Polymer electrolyte membrane fuel cells (PEMFCs) have been recently investigated extensively as a key technology to solve a global energy and environmental problem by their higher energy conversion efficiency compared to internal combustion engines. The electrolyte membrane is a basic element in PEMFC, however, the polymer electrolyte membrane, typically such as Nafion, usually suffers from degradation at higher temperature, resulting in narrow operational temperature windows below 100°C. If there is an alternative polymer membrane with high stability and sufficient protonic conductivity in the temperature range above 100°C, an intermediate temperature operated PEMFC can be realized which can potentially overcome major problems in the current system such as CO poisoning on the Pt surfaces: large amount of Pt metals at both electrodes and heat management. Additionally, direct methanol fuel cells (DMFCs) can be feasible at intermediate temperature operation. In this work, sol-gel processes have been used to synthesize a new family of polymer electrolyte membrane consisting of organic/inorganic nanohybrid macromolecules. The flexible, homogeneous, and large-sized hybrid polymer membrane has been found to be thermally stable up to 250°C and to have protonic conductivities of approximately 10-3 to 10-2 S/cm from a room temperature to 140°C under a humidifi condition. The current membrane is potentially useful in an intermediate temperature-operated advanced fuel cells system.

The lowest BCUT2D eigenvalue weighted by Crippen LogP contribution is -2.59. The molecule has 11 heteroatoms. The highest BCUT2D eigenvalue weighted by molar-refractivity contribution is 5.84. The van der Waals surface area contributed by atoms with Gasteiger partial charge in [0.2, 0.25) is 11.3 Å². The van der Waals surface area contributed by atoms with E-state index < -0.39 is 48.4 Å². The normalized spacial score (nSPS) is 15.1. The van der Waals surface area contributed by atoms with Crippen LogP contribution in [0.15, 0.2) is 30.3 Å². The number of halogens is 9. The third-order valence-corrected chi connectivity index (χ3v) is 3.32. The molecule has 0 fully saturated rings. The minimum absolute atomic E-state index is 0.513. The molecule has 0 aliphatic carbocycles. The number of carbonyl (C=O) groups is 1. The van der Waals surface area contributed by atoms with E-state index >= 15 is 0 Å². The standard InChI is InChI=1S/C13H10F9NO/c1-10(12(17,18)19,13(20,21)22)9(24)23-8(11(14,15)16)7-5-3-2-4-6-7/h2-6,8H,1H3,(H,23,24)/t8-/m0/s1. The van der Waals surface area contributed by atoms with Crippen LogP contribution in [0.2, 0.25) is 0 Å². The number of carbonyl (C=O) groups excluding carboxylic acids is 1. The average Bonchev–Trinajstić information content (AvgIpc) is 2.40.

ASJC Scopus subject areas
- Electronic, Optical and Magnetic Materials
- Renewable Energy, Sustainability and the Environment
- Surfaces, Coatings and Films
- Materials Chemistry